Spartans' Jerel Worthy entering draft
The 6-foot-3, 310-pound Worthy was a first-team Associated Press All-American and is rated 20th overall on ESPN draft expert Mel Kiper Jr.'s Big Board.
Bennett: A Worthy Conversation
ESPN.com's Brian Bennett talked to Jerel Worthy on Thursday about his reasons for turning pro, what led to his decision and his thoughts on Michigan State's future. Blog
A key cog in a Spartans defense that ranked fifth nationally in the FBS this season, Worthy finished with 30 total tackles, including 10½ for loss, 3½ sacks and two blocked kicks. He has been projected as a potential first- or second-round pick in the April draft.
Worthy was Michigan State's first All-American defensive tackle since Ronald Curl in 1971. He helped the Spartans go 11-3, winning the Big Ten Legends Division title and beating Georgia 33-30 in triple overtime at the Outback Bowl.
He also said his father suffered a stroke before the start of the 2010 season, something which impacted his decision.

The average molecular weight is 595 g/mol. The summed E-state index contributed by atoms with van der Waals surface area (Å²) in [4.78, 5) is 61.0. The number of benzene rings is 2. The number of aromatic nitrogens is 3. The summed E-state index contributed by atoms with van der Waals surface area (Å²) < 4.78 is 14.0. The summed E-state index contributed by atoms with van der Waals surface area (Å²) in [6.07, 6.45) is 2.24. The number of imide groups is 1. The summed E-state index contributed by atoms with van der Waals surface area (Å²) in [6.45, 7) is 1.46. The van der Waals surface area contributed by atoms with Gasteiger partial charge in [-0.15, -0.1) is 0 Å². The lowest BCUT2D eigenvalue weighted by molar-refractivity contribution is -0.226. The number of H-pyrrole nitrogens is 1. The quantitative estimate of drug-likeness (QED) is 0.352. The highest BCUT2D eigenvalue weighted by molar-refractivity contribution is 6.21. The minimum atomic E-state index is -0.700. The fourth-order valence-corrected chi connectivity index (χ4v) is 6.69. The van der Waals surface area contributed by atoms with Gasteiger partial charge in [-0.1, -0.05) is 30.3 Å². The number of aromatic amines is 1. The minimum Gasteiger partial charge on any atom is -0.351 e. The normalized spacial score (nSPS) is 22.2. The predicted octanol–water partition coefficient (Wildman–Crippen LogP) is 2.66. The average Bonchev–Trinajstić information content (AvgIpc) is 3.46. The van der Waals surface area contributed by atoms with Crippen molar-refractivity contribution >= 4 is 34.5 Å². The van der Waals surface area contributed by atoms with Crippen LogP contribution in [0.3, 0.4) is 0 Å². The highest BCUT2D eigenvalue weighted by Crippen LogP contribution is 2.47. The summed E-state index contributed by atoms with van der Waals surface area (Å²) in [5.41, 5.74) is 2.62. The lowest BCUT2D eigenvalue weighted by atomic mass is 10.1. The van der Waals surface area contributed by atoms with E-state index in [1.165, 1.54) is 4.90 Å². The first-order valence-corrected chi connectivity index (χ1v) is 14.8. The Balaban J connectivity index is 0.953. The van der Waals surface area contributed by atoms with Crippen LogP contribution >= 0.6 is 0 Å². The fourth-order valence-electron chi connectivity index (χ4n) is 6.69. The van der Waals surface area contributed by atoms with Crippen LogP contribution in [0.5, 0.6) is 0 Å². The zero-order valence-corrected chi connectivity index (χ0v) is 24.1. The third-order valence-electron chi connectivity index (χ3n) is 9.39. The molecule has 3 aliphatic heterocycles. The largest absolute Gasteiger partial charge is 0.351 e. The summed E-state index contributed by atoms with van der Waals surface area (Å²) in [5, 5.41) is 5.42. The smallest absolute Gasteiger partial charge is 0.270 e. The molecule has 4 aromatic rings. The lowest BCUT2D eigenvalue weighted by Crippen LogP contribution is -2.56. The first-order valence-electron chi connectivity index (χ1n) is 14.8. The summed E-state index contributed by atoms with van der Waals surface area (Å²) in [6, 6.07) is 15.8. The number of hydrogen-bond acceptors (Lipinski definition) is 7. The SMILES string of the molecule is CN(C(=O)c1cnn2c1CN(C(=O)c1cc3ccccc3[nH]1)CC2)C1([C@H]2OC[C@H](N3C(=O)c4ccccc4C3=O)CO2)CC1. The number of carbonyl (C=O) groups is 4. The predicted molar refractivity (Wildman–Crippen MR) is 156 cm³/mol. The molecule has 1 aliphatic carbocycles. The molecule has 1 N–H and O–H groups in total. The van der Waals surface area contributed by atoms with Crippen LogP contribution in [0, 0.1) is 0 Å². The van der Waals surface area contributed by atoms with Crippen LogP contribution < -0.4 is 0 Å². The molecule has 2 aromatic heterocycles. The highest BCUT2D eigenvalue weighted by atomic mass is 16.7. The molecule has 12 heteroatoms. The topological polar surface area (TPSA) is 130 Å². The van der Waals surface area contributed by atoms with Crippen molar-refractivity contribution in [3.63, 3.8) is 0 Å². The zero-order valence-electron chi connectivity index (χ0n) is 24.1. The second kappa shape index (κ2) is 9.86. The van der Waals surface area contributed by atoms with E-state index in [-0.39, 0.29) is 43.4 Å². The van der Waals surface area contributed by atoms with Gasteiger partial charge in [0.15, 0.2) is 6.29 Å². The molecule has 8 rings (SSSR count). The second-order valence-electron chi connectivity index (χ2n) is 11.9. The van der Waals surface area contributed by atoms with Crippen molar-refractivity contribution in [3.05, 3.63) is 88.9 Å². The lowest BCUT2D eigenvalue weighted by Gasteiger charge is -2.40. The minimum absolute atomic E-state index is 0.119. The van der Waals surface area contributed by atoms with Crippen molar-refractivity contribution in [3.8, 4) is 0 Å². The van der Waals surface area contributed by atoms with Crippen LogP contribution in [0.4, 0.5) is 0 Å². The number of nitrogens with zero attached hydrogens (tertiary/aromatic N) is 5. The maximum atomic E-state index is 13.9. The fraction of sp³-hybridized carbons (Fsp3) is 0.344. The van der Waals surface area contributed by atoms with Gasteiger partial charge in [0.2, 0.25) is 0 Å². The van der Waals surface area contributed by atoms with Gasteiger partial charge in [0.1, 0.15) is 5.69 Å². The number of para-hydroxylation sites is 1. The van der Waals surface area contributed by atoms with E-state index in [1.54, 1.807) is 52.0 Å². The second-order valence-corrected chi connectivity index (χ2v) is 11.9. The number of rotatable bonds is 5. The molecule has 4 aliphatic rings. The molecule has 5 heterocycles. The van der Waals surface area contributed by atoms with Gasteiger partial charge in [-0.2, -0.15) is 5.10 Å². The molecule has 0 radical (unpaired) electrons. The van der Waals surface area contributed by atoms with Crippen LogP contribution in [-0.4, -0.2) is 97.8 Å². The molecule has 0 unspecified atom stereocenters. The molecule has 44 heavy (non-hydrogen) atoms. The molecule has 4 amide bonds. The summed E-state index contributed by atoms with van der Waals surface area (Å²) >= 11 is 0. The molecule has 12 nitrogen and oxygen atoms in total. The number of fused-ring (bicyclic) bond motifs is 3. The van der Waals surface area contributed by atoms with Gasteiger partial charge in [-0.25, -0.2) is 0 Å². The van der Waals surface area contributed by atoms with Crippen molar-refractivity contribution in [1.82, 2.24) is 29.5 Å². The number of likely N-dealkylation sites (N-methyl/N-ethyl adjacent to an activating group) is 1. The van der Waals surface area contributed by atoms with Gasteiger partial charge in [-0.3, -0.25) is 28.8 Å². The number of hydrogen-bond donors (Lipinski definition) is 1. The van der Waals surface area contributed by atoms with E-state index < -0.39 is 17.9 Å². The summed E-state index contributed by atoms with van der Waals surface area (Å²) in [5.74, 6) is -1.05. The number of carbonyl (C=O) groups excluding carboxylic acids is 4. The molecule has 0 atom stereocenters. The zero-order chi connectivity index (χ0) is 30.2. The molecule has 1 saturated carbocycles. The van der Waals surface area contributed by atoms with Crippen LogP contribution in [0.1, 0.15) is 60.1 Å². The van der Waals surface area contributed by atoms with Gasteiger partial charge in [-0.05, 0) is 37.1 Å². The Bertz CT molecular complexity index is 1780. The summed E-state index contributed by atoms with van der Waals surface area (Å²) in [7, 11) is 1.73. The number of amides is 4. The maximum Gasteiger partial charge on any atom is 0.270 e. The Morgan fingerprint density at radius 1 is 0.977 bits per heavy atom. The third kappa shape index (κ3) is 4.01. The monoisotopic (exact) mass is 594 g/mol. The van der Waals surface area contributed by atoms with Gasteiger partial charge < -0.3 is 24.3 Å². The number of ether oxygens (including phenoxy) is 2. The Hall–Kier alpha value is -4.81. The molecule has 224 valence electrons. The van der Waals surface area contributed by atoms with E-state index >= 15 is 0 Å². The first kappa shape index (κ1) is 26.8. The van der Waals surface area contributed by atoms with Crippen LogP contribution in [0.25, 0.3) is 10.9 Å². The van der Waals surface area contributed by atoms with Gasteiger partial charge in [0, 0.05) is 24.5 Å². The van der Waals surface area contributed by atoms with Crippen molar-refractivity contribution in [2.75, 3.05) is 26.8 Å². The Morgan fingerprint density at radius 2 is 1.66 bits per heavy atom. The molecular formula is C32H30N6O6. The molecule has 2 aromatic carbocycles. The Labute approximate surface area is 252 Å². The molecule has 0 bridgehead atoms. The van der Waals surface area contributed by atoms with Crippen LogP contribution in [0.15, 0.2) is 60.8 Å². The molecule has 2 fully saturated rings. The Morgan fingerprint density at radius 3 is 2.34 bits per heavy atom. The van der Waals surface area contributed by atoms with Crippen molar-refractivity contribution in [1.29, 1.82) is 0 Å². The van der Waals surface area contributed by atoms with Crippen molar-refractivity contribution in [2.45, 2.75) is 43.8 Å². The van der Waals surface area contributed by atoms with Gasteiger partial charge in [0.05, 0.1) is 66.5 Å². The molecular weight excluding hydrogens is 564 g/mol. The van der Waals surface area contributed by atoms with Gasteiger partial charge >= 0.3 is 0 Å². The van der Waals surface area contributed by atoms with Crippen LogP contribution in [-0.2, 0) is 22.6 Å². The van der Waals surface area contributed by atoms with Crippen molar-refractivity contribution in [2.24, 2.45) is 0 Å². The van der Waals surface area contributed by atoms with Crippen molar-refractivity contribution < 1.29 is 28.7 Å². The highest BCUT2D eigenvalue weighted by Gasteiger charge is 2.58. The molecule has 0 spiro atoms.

"My father is slowly but surely progressing back to where he needs to be," Worthy said. "One thing that helped lead to this decision is the simple fact that he's not getting the provided care he needed to make as fast of a recovery. He's near and dear to my heart. ... (Coach Mark Dantonio) knows it's my obligation to do whatever is required for my family and that's what led to this decision as well."
Dantonio said Worthy's decision is understandable.
"When you have an opportunity like that, it's very difficult to pass up because of the financial situation you would be in at this point in time," Dantonio said. "We wish (Worthy) the best at Michigan State and we will miss him tremendously."
Dantonio said he and Worthy, who is from Huber Heights, Ohio, enlisted the opinion of NFL general managers, scouts and coaches.
"What we wanted to do is make sure the dollars are there on the front end if he decides to do this," Dantonio said. "That's the indication we received."
Brian Bennett covers Big Ten football for ESPN.com. Information from The Associated Press was included in this report.